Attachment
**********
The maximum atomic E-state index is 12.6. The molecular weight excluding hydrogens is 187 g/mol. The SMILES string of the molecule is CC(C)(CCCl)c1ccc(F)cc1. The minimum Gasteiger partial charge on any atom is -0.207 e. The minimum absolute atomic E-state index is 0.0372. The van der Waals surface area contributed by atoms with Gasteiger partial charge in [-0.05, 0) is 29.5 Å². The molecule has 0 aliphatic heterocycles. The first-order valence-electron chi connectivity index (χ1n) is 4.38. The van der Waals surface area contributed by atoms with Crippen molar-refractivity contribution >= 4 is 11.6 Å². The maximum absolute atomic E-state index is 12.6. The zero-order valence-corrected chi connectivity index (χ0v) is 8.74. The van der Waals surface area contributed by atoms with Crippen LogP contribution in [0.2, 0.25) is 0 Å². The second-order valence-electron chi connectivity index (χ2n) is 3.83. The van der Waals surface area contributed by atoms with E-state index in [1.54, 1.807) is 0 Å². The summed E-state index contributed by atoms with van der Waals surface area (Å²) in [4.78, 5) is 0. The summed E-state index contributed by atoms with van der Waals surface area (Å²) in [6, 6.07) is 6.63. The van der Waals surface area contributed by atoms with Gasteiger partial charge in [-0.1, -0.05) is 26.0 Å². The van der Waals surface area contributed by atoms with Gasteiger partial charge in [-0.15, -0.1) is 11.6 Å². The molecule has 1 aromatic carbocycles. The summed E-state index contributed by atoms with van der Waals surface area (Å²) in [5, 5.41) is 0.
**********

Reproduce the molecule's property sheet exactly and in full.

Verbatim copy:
The maximum atomic E-state index is 12.6. The molecular weight excluding hydrogens is 187 g/mol. The SMILES string of the molecule is CC(C)(CCCl)c1ccc(F)cc1. The minimum Gasteiger partial charge on any atom is -0.207 e. The minimum absolute atomic E-state index is 0.0372. The van der Waals surface area contributed by atoms with Gasteiger partial charge in [-0.05, 0) is 29.5 Å². The molecule has 0 aliphatic heterocycles. The first-order valence-electron chi connectivity index (χ1n) is 4.38. The van der Waals surface area contributed by atoms with Crippen molar-refractivity contribution >= 4 is 11.6 Å². The maximum absolute atomic E-state index is 12.6. The zero-order valence-corrected chi connectivity index (χ0v) is 8.74. The van der Waals surface area contributed by atoms with Crippen LogP contribution in [0.2, 0.25) is 0 Å². The second-order valence-electron chi connectivity index (χ2n) is 3.83. The van der Waals surface area contributed by atoms with E-state index in [1.54, 1.807) is 0 Å². The summed E-state index contributed by atoms with van der Waals surface area (Å²) in [4.78, 5) is 0. The summed E-state index contributed by atoms with van der Waals surface area (Å²) in [6, 6.07) is 6.63. The van der Waals surface area contributed by atoms with Gasteiger partial charge in [-0.1, -0.05) is 26.0 Å². The van der Waals surface area contributed by atoms with Gasteiger partial charge in [-0.15, -0.1) is 11.6 Å². The molecule has 1 aromatic carbocycles. The summed E-state index contributed by atoms with van der Waals surface area (Å²) in [5, 5.41) is 0.